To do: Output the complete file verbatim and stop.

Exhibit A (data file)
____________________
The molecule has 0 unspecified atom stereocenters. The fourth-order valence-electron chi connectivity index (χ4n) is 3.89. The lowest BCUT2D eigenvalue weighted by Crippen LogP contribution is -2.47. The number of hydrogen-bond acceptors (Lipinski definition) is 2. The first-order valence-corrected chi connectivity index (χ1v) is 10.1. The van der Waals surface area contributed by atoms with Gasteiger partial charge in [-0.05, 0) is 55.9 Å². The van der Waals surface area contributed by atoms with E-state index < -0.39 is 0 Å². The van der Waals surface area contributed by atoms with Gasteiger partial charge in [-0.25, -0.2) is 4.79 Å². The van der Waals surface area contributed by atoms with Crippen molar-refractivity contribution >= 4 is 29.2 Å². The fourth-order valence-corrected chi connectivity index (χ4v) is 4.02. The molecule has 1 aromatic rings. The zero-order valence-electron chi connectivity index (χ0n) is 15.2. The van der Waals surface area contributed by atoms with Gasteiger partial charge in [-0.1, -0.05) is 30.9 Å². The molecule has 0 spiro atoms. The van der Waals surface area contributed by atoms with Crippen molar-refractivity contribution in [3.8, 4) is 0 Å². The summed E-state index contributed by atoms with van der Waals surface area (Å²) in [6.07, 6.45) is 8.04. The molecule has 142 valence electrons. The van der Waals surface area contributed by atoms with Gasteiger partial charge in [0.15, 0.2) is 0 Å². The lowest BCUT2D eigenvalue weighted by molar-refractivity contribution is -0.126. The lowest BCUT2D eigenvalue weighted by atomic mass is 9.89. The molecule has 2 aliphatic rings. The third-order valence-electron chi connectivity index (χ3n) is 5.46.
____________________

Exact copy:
The molecule has 0 unspecified atom stereocenters. The fourth-order valence-electron chi connectivity index (χ4n) is 3.89. The lowest BCUT2D eigenvalue weighted by Crippen LogP contribution is -2.47. The number of hydrogen-bond acceptors (Lipinski definition) is 2. The first-order valence-corrected chi connectivity index (χ1v) is 10.1. The van der Waals surface area contributed by atoms with Gasteiger partial charge in [-0.05, 0) is 55.9 Å². The van der Waals surface area contributed by atoms with E-state index < -0.39 is 0 Å². The van der Waals surface area contributed by atoms with Gasteiger partial charge in [-0.25, -0.2) is 4.79 Å². The van der Waals surface area contributed by atoms with Crippen molar-refractivity contribution >= 4 is 29.2 Å². The fourth-order valence-corrected chi connectivity index (χ4v) is 4.02. The molecule has 1 aromatic rings. The zero-order valence-electron chi connectivity index (χ0n) is 15.2. The van der Waals surface area contributed by atoms with Gasteiger partial charge in [-0.1, -0.05) is 30.9 Å². The molecule has 0 spiro atoms. The van der Waals surface area contributed by atoms with Crippen molar-refractivity contribution in [3.8, 4) is 0 Å². The summed E-state index contributed by atoms with van der Waals surface area (Å²) in [6.07, 6.45) is 8.04. The molecule has 142 valence electrons. The van der Waals surface area contributed by atoms with Gasteiger partial charge in [0.15, 0.2) is 0 Å². The lowest BCUT2D eigenvalue weighted by molar-refractivity contribution is -0.126. The lowest BCUT2D eigenvalue weighted by atomic mass is 9.89. The molecule has 2 aliphatic rings. The third-order valence-electron chi connectivity index (χ3n) is 5.46.